Update and excerpt from “Redeemer”

It has been a long few months since I last updated. The introduction of my son to my family has, understandably, had some dampening effects upon my time and ability to write. As life has resettled into a semblance of normalcy, however, I am picking back up.

I have continued working during this long break. Just not as much as I would like to. For example, I created a blog on the game I have talked about several times, “Star Citizen”, which is designed as a primer for new players. You can view it here: http://bsvcflightschool.wordpress.com. I have also done some new work in the fan fiction set in that universe, “Transitions” – not posted yet, but I have been working. The earlier works are available here: https://ariccatron.wordpress.com/2013/08/29/the-bengtsdotter-stendahl-voyage-corporation-1192-words/.

I have also finalized some edits to “The Shifting Sands”, “Firedancer”, and “Snake Charmer” – with the purpose of bringing “The Shifting Sands” to print. I am eagerly awaiting my proofs of these books so I can update everyone with the newest versions and display the new cover designed by artist Don Graham.

In the meantime, here is another excerpt from “Redeemer”. This book will require more time than I anticipated, as I have a large amount of threads to carefully tie together and I do not want to do you, the reader, a disservice by resorting to cliched tropes and plot shortcuts to do so.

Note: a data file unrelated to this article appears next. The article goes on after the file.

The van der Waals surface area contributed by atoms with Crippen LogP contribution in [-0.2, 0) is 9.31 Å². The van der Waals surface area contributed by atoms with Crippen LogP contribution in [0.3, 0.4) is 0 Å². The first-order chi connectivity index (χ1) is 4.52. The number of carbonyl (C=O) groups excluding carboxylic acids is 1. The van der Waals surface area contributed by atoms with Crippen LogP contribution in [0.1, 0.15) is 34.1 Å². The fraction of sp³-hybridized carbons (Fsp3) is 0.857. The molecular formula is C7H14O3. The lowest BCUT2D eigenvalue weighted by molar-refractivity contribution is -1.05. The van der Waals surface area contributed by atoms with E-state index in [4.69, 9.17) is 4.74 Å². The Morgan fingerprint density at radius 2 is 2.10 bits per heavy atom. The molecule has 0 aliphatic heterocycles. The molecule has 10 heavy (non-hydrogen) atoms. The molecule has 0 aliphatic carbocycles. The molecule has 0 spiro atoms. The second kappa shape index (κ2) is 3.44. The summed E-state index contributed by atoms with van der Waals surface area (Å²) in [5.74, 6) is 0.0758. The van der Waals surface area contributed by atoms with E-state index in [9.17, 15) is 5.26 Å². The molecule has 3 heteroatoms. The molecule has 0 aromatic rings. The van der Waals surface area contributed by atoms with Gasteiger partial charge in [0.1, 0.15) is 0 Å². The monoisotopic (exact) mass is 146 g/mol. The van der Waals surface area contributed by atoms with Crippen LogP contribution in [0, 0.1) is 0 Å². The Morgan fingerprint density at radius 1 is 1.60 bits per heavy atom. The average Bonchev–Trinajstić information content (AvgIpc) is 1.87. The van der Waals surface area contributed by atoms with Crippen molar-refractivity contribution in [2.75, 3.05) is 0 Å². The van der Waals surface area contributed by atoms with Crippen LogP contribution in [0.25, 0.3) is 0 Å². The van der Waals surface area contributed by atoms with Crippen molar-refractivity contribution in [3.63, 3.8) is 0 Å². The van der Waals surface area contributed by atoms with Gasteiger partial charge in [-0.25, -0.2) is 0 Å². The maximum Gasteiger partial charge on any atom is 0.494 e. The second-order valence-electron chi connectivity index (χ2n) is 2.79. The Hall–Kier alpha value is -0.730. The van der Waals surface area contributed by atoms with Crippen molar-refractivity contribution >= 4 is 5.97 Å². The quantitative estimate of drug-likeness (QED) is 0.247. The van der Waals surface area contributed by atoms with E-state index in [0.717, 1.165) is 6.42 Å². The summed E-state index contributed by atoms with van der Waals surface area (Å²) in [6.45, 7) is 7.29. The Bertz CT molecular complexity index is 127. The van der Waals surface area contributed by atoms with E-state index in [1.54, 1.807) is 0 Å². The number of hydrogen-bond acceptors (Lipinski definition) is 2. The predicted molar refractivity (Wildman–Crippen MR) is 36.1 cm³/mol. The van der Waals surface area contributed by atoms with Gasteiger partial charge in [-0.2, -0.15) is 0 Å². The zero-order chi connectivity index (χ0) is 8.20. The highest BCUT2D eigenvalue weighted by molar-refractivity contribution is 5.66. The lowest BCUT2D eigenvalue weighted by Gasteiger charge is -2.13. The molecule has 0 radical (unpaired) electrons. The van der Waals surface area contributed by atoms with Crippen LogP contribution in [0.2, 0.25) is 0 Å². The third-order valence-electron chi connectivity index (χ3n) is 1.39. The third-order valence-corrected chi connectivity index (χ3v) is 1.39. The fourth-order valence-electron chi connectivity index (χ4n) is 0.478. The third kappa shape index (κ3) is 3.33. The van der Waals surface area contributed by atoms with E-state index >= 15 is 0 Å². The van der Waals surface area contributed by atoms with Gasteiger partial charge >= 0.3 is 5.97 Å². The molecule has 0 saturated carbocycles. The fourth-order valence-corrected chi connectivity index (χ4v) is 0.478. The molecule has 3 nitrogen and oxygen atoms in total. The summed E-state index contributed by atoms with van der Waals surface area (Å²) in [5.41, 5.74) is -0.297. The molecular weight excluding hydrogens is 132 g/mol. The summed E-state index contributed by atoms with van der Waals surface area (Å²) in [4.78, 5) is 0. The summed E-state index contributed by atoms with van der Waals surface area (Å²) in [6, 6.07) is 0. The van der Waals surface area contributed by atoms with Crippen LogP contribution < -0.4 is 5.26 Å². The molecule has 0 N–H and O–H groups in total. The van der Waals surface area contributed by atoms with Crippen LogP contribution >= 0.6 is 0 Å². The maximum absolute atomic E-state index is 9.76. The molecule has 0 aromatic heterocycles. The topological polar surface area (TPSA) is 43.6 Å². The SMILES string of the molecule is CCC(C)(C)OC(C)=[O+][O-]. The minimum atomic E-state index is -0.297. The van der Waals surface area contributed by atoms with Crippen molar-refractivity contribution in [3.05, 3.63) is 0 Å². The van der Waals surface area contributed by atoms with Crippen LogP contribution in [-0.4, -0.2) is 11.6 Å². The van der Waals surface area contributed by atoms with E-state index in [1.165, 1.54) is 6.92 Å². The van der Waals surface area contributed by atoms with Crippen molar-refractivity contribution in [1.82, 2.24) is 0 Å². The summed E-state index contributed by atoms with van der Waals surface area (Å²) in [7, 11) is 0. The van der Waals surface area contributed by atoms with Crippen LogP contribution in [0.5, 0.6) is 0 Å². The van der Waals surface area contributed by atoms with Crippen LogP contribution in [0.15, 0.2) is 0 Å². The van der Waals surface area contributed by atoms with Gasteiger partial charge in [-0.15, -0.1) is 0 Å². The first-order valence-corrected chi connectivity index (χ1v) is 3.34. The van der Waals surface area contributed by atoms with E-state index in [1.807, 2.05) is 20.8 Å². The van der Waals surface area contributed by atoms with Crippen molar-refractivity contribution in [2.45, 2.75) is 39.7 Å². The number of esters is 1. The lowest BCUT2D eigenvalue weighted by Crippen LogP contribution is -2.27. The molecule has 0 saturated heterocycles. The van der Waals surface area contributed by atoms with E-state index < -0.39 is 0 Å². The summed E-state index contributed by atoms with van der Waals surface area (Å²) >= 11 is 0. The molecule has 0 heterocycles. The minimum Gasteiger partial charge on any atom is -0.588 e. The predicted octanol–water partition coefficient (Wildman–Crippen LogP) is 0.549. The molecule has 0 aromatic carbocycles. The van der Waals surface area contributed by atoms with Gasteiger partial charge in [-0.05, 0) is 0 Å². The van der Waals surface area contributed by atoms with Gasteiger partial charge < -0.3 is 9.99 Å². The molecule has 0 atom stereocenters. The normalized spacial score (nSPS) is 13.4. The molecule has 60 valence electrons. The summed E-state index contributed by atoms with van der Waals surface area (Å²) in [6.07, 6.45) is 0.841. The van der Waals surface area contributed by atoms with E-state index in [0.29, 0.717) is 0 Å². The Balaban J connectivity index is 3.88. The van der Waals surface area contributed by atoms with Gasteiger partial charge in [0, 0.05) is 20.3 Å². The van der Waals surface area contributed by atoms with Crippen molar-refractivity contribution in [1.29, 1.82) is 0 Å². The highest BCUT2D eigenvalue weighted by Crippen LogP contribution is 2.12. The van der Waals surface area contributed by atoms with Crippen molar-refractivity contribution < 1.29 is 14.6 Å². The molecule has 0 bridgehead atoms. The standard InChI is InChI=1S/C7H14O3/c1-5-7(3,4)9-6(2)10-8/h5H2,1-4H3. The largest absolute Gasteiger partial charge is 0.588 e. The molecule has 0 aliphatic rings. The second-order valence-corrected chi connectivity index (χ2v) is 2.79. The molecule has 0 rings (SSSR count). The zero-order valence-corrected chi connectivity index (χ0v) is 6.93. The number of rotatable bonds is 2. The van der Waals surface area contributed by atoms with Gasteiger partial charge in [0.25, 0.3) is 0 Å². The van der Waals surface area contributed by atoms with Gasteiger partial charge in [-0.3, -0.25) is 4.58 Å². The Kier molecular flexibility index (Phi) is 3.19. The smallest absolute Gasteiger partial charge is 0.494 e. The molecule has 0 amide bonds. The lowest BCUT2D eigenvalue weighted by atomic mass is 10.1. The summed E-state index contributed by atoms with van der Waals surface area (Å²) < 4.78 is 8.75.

The girl, who had been curled up in a corner of the wagon asleep, whimpered softly. Duseg scooted towards her.

“Are you okay?” He spoke softly, not sure if she was awake.

She moaned.

He did his best to prod her with bound hands. She didn’t respond. He shook her a little more forcefully.

With a startled cry and reflexes that surprised the old man, she awoke and lurched away from him, bound hands protecting her face and knees drawn close to her chest.

“It’s okay,” Duseg whispered, using the same voice he used when Emyni had nightmares. “I’m not going to hurt you.”

She stared at him. Her eyes were wild, animalistic. A surge of pity welled within.

“Gods, what curses have you afflicted upon this poor girl?” He growled. “Does she truly deserve such a life?”

She whimpered again.

Duseg sighed and moved back to his corner. The girl watched him, knees and hands still drawn in protectively.

Duseg dozed in place until the wagon slowed to a halt. He and his companions were escorted to relieve themselves and then given another ration of food and water.

They traveled through the day without stopping. No lunch was served to the slaves, but water was given at regular intervals. The caravan halted again when Shamash began to kiss the ground.

Many guards and servants set about erecting tents and starting fires. They were planning on stopping for the night, it seemed. When time came for the slaves to be fed, Duseg was not taken with his silent companions. Instead, a guard led him to one of the pavilions.

He didn’t ask any questions.

The ground within the pavilion was covered in soft rugs. Pillows lay atop them, with a brazier burning oily incense in the center. A slim man sat on one of the pillows with two women on either side of him. The women wore little clothing, and what little they did have left no doubt they were women.

“There he is,” the man said as the guard gestured for Duseg to enter.

Duseg nodded at the man.

“You can speak, my man. You had the good fortune of being purchased by me. I am Va-Abum-Ili, Master Treasurer of the Babil Builder’s Guild. I assure you, I do not punish my slaves for speaking to me, as long as they remain respectful.”